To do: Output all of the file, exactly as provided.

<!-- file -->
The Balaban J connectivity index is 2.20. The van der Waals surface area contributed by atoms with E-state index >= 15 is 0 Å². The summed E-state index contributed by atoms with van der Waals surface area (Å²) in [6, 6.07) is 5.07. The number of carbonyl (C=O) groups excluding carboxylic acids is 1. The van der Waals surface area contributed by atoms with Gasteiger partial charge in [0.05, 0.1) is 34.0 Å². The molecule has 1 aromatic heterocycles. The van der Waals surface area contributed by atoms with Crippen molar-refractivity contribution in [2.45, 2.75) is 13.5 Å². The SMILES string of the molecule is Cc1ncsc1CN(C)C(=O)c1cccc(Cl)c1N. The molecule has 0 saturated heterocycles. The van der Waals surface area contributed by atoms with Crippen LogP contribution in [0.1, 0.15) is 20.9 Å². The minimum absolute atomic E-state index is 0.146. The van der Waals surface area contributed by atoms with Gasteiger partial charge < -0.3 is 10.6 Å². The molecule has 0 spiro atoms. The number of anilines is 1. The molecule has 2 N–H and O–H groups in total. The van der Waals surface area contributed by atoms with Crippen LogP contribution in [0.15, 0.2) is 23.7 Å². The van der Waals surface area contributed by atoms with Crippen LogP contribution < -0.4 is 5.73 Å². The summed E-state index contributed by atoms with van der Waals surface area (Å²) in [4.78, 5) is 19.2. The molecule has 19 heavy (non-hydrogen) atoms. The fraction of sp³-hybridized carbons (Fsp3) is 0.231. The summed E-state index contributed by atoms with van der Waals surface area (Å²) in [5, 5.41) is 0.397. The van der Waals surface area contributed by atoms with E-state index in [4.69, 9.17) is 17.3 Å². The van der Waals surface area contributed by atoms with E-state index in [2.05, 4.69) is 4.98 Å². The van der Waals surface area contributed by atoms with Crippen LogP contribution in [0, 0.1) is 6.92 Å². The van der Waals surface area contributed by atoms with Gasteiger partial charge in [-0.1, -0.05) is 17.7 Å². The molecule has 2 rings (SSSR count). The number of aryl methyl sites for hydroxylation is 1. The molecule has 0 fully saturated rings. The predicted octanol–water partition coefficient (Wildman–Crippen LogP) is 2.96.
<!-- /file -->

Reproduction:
The Balaban J connectivity index is 2.20. The van der Waals surface area contributed by atoms with E-state index >= 15 is 0 Å². The summed E-state index contributed by atoms with van der Waals surface area (Å²) in [6, 6.07) is 5.07. The number of carbonyl (C=O) groups excluding carboxylic acids is 1. The van der Waals surface area contributed by atoms with Gasteiger partial charge in [0.05, 0.1) is 34.0 Å². The molecule has 1 aromatic heterocycles. The van der Waals surface area contributed by atoms with Crippen molar-refractivity contribution in [2.45, 2.75) is 13.5 Å². The SMILES string of the molecule is Cc1ncsc1CN(C)C(=O)c1cccc(Cl)c1N. The molecule has 0 saturated heterocycles. The van der Waals surface area contributed by atoms with Crippen LogP contribution in [0.1, 0.15) is 20.9 Å². The minimum absolute atomic E-state index is 0.146. The van der Waals surface area contributed by atoms with Gasteiger partial charge < -0.3 is 10.6 Å². The molecule has 0 spiro atoms. The number of anilines is 1. The molecule has 2 N–H and O–H groups in total. The van der Waals surface area contributed by atoms with Crippen LogP contribution in [0.15, 0.2) is 23.7 Å². The van der Waals surface area contributed by atoms with Crippen LogP contribution < -0.4 is 5.73 Å². The summed E-state index contributed by atoms with van der Waals surface area (Å²) in [4.78, 5) is 19.2. The molecule has 19 heavy (non-hydrogen) atoms. The fraction of sp³-hybridized carbons (Fsp3) is 0.231. The summed E-state index contributed by atoms with van der Waals surface area (Å²) in [5, 5.41) is 0.397. The van der Waals surface area contributed by atoms with E-state index in [4.69, 9.17) is 17.3 Å². The van der Waals surface area contributed by atoms with E-state index in [2.05, 4.69) is 4.98 Å². The van der Waals surface area contributed by atoms with Crippen LogP contribution in [0, 0.1) is 6.92 Å². The van der Waals surface area contributed by atoms with Gasteiger partial charge in [-0.1, -0.05) is 17.7 Å². The molecule has 2 rings (SSSR count). The number of aryl methyl sites for hydroxylation is 1. The molecule has 0 fully saturated rings. The predicted octanol–water partition coefficient (Wildman–Crippen LogP) is 2.96.